Conductors in electrostatic equilibrium

An electrical conductor is a type of material that allows charges to move freely. These substances have free charges (electrons in general) that can move through the material. Conversely, an electric insulator is a material in which the charges are tied to the molecules and therefore cannot flow freely except in a very limited way.

Electric charges can move freely in a conductor material, therefore an electric field will exert a force on them that is given by:

In a situation of electrostatic equilibrium, if a conductor like the plate of the next figure is placed in an external electric field, the plate electrons will be subject to a force in the opposite direction of the electric field. Therefore, the right side of the plate will have an excess of negative charges and the left side an excess of positive charges.

As positive charges are sources of electric field lines and negatives ones are sinks of field lines, an internal electric field (represented in blue in the figure) will appear inside the conductor.

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Recall that we are assuming the conductor to be in electrostatic equilibrium. Therefore there cannot be a flow of charges (if there were, it would not be an electrostatic equilibrium), and the internal field must compensate for the external one in such a way that the field inside the conductor has to be zero. This phenomenon is known as Faraday cage.

The electric charge of a conductor resides therefore entirely on its surface and the electric field inside the conductor is zero:

In an electrostatic equilibrium scenario, the electric field lines outside the conductor have to be perpendicular to its surface: if it were not the case, there would be a tangential component to the electric field that would exert a force on the charges and therefore they would move and the conductor would not be in electrostatic equilibrium.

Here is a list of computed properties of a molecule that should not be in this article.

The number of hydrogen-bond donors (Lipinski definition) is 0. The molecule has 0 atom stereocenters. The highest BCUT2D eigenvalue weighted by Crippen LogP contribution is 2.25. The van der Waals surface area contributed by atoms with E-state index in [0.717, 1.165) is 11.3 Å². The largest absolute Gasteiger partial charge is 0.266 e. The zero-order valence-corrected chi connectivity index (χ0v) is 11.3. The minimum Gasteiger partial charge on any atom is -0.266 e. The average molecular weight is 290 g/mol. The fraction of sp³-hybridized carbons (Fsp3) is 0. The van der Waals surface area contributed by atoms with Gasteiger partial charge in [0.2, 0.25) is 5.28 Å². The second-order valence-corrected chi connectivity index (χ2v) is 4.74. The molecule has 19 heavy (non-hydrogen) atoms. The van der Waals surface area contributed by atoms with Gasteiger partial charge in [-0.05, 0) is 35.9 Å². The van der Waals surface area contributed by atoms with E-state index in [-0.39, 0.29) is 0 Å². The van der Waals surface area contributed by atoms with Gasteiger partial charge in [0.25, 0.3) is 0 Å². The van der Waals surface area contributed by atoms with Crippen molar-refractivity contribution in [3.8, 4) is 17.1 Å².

The magnitude of the electric field outside the conductor is calculated using Gauss’s law:

The net flux of an electric field through any closed surface is equal to the net charge q enclosed in the surface divided by the vacuum permittivity ε0.

The Gaussian surface (a cylinder or a parallelepiped for instance) through which we are going to calculate the flux of the electric field is represented in red dotted lines in the next figure. The left side is the only side of the surface through which the flux is not zero because, as you can see in the figure, no field lines pass through the other ones.

Moreover, the electric field is parallel to the vector dS and its magnitude is the same for all the points of this side, thus the flux is given by:

The definition of the surface charge density is:

The magnitude of the electric field on the external side of the conductor is therefore:

The magnitude of the field outside the conductor is twice as large as that of an infinite thin flat sheet of charge because in the latter there is a charge (and therefore an electric field) at both sides of the sheet.

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When a charged conductor has an arbitrary shape, the surface charge density σ depends on the curvature of the different areas of the shape, but the previous expression still holds for every surface element small enough to be considered approximately flat as you can see in the next figure.

The surface of a conductor in electrostatic equilibrium is an equipotential surface. If it were not the case, the charges would move because the work done by the electric force to move a charge from one position of the surface to another would not be zero.

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